Honestly, it’s a little hard to see what the point of this is. The Breakers get three DP slots per season and it’s been a pathway for some of the top current players that Aotearoa has produced. Corey Webster, Isaac Fotu, Tom Abercrombie, Shea Ili, Tai Wynyard, Jordan Ngatai, Tai Webster, Alex Pledger, Finn Delany… it’s a long list of guys who’ve come up playing at least one season as a DP for the Breakers. Obviously a professional team like the Breakers can do whatever they want with those spots and developing a guy like Terry Li, who has the potential to become a useful player at this level (even if he certainly doesn’t appear to be there yet) might have its benefits down the line.

Except… you’d kinda figure that depends on him being able to stay long enough to qualify as a domestic player? Because it’s not like it’s hard to find quality imports, why bother developing them? It’s possible that Li turns out to be something incredible in which case, sure, fair enough. But that’s a supremely high benchmark for success and nothing about him screams out elite prospect in the way that RJ Hampton does, for example. Also if he turns out to be that good then he’s probably not staying with the Breakers when there will be more ambitious and lucrative opportunities abroad, let’s be honest. It’s just really hard to envisage a future where Terry Li is a prominent starting calibre player for this club down the line.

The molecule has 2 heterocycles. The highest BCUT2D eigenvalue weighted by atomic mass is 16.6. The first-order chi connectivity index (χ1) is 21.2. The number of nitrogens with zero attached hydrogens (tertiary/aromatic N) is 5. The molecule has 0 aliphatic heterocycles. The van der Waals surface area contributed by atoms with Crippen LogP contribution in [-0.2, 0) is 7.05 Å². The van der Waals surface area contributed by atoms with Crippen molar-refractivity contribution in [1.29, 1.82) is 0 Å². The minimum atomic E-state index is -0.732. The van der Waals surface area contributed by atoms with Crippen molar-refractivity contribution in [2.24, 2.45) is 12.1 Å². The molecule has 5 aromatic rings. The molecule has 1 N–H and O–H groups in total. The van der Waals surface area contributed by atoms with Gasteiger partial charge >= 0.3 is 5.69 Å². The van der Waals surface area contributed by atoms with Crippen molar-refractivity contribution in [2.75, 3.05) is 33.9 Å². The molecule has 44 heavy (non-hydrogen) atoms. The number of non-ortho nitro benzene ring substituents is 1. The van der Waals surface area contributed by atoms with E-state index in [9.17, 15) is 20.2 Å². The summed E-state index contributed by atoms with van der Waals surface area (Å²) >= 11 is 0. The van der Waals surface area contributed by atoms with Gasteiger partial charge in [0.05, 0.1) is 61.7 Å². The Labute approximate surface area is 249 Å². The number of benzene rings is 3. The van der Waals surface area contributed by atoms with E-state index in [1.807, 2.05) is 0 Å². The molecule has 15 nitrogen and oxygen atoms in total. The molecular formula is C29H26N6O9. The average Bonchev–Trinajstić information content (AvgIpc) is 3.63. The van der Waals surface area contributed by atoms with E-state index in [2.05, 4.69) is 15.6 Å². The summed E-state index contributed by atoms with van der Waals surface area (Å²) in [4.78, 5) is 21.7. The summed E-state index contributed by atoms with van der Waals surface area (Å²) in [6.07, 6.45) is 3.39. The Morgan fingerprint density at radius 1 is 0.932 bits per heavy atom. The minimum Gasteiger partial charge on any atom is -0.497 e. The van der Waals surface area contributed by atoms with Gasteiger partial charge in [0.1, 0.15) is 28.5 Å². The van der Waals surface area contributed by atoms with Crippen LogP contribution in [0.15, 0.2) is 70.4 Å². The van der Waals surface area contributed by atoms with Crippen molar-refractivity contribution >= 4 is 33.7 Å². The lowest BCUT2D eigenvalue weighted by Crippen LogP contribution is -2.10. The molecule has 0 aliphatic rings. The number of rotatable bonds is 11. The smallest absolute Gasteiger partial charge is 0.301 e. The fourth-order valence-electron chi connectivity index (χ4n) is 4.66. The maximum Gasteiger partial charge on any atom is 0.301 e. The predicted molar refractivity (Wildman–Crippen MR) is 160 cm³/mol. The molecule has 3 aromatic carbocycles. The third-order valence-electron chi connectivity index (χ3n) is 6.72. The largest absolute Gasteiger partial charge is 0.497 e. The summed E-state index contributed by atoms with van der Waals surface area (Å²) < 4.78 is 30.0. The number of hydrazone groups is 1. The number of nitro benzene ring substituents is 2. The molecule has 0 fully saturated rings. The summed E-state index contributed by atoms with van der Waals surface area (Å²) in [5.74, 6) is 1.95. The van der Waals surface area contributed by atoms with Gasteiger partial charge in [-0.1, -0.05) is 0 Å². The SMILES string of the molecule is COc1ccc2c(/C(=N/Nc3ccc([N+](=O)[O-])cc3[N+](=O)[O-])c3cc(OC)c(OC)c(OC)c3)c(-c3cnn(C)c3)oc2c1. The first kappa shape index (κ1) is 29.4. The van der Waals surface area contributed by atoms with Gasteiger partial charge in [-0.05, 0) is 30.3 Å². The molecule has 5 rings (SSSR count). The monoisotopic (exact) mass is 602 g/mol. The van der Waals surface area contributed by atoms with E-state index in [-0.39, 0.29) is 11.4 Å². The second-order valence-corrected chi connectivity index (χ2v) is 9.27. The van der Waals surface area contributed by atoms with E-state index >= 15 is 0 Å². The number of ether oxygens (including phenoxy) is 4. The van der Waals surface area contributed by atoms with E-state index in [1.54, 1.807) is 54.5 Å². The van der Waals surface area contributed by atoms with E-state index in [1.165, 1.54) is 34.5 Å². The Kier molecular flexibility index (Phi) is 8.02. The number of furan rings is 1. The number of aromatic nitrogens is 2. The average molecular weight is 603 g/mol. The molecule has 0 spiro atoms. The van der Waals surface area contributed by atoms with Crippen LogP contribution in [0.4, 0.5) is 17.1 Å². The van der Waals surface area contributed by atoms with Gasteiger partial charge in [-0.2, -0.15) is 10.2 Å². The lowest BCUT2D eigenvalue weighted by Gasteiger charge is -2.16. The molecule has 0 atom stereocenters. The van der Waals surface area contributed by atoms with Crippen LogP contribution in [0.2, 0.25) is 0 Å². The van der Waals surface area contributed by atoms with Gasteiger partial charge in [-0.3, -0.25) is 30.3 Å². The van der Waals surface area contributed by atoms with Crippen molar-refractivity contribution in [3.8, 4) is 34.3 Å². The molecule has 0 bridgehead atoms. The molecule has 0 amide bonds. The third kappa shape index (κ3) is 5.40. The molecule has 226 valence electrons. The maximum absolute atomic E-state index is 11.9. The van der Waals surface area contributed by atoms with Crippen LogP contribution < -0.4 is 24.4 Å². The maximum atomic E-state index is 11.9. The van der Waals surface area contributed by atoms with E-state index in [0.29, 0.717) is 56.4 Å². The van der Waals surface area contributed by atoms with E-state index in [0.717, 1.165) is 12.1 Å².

So what’s the point of this then? Well the cynical view with Asian athletes is often that it’s at least in part a commercial decision designed to open up new markets. It’s not a fun view to take because it’s pretty dismissive… but not really sure how this makes sense without that aspect. The only other thing that might work is that the three year deal is in order to get a buyout when he leaves in a year or two, another commercially based idea. Which unfortunately is one more example of the Breakers ownership group doing their carpet-bagging thing at the expense of the local game. Terry Li is only a DP so he won’t get many minutes, at least not initially (and especially not when RJ Hampton has a minutes buffer in his contract), so it’s not like this is a high risk acquisition or anything… but combined with other moves it’s one more step distancing this club from its existing fans. Hopefully the Barstoollers over in the States buy heaps of replica jerseys, aye?